Read More At : ...

delay in chemo - how long is ok?

Hi, I really don't know about the time frame for delaying Chemotherapy..Statistics are frequently contradictory and you can't take them at face value and apply them to your own specific case.I have read that some women,for whatever reason,had to delay chemo for up to 8 weeks and others 85 days after surgery.But as you know each case is different and only your Oncologist can give you the best possible information about this. I really hope that your breast infection will be gone very soon so you can start the therapy. I wish you health and  success with your treatments.
Read More At : ...

reexcision, mastectomy or neither?

Hi, The margins after the treatment are suboptimal, making recurrence at the site as well risk for distant metastasis very high.  The current lumpectomy would fail to achieve cure and hence a re-excision or a mastectomy would be recommended. If the tumor size you wrote as 6.2 is in cm not in mm, it may be better to do the mastectomy as this would be harder to radiate afterwards. Other factors to look at would be the size of the remaining breast if the breast conservation is feasible. There are different techniques for reconstruction and rehabilitation that may be available to you - they would of course be based on what surgery to perform.  
Read More At : ...

Need advice for friend on aggressive chemo, no appetite not wanting to drink fluids.

I'm sorry that no one has answered your question yet.  I don't usually frequent this forum, but since I've been through chemotherapy myself, I occasionally stop by. What do you look for before taking her to the hospital?  The main thing is to watch for fevers (anything over 101*).  This is a sign of infection, which isn't a good thing to have, especially when you hardly have an immune system left.   Two drugs that I took for nausea are Emend and Zofran.  I think overall they did a pretty good job, but I think there are other drugs available if those don't work.   I was told to eat a high calorie, high protein diet while on chemo.  The extra calories because doctors know that the appetite is usually diminished.  The extra protein because this is the main building block for rebuilding stem cells in the bone marrow.  Chemotherapy has wiped out most of those stem cells and her body needs to make more.  There will probably be certain foods she can't stand (even the smells can make one feel sick).   Eating small meals more often sometimes helps.  Also, many patients turn to nutritional protein shakes when they struggle to get adequate nutrition. Hopefully this information will be able to still help you, but if not maybe other caregivers will find value in it.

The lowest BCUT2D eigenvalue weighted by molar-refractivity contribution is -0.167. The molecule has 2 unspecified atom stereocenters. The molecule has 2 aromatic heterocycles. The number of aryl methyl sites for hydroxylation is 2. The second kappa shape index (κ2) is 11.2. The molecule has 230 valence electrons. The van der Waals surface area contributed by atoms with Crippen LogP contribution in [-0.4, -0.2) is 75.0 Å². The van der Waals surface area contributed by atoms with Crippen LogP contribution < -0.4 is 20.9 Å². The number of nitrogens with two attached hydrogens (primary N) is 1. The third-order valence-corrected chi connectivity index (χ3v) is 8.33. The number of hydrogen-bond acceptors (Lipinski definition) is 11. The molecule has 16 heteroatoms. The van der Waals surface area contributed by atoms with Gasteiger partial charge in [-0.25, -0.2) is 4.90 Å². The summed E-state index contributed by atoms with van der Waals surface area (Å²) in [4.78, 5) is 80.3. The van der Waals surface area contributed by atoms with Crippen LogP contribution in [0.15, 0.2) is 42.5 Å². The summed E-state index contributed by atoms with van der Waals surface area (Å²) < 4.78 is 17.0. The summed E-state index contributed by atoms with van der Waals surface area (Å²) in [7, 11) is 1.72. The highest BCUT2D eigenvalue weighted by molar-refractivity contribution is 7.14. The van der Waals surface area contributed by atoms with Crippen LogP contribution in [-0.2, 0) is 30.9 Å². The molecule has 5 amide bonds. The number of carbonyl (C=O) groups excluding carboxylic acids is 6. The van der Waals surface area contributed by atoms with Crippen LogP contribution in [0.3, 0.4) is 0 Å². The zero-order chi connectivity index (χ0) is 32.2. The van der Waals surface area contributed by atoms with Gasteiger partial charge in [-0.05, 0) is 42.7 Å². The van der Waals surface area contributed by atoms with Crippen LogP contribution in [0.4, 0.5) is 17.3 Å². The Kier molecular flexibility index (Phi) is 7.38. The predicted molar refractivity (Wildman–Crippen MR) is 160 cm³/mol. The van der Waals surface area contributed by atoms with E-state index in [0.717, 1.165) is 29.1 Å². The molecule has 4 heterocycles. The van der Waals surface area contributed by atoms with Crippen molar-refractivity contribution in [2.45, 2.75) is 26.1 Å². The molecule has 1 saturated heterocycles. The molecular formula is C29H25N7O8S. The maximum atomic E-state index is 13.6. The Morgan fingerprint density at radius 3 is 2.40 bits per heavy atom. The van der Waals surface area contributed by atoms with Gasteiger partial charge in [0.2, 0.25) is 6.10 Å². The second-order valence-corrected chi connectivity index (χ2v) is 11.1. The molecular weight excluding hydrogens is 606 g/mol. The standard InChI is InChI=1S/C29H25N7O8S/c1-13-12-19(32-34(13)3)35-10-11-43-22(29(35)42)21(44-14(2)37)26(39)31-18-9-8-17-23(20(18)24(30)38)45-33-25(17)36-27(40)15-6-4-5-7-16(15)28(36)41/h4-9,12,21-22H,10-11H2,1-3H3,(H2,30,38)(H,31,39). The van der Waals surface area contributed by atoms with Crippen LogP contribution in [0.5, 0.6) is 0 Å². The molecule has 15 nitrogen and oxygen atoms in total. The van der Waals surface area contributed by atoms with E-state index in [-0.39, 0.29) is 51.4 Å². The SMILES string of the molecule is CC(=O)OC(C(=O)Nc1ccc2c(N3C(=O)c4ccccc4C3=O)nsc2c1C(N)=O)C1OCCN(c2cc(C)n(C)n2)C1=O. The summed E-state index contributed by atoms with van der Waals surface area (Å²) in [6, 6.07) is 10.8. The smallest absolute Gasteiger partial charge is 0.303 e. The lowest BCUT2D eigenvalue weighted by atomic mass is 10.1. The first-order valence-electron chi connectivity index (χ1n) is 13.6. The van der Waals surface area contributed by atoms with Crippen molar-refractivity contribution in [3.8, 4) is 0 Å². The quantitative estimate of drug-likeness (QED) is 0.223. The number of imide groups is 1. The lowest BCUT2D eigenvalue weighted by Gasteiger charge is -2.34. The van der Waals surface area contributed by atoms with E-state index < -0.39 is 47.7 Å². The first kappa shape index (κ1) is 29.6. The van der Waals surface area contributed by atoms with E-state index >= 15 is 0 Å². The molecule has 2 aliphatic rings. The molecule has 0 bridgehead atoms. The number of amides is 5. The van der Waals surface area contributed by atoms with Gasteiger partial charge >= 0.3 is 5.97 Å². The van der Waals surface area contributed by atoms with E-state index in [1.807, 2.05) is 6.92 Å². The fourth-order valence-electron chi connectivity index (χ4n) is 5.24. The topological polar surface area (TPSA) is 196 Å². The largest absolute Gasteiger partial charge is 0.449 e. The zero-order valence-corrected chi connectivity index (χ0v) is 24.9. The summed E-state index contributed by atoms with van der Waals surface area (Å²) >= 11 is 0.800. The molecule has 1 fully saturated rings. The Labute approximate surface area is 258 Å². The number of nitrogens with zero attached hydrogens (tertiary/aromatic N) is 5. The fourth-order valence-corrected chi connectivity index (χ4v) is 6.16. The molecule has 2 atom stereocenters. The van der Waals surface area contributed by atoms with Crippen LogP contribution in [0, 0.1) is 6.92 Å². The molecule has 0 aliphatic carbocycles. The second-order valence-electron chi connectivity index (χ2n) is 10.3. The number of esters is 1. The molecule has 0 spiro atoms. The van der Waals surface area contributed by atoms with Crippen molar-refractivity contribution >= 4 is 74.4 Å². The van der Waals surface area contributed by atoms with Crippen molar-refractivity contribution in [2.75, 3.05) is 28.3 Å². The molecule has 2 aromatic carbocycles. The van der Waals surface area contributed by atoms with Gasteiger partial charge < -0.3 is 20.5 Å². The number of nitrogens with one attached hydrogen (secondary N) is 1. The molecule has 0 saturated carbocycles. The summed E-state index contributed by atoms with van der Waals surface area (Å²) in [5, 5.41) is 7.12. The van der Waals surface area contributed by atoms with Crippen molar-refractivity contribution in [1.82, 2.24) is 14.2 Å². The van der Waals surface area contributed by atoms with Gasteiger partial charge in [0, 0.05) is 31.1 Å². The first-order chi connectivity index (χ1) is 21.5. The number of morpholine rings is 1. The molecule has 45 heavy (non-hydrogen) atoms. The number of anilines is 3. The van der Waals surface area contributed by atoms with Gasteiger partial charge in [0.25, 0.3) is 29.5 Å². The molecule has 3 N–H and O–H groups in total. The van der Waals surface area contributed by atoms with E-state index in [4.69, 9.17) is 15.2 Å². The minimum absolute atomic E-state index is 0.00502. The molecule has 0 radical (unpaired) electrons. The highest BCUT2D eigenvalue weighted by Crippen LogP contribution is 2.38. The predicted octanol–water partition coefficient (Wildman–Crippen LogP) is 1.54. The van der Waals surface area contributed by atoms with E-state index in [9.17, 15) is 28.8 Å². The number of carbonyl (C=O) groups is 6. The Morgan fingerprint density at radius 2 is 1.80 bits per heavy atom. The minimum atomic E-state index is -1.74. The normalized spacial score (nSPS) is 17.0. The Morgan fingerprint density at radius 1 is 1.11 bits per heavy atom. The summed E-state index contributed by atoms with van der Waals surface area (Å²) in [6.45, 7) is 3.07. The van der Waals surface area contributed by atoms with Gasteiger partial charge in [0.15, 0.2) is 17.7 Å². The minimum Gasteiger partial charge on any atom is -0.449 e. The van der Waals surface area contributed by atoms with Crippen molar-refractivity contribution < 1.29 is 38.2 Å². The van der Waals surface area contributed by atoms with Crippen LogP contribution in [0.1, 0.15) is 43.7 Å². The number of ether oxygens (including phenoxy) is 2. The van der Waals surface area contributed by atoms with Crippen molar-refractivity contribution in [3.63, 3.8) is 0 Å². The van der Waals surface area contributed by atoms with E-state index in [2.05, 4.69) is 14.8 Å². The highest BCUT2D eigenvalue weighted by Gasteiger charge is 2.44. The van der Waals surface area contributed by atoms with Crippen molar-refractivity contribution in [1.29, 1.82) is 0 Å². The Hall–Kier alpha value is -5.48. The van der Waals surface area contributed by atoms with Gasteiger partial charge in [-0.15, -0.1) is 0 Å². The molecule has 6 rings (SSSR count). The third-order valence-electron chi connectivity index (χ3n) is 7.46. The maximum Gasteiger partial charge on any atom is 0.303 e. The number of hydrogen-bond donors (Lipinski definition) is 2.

Read More At : ...

neoadjuvant chemotherapy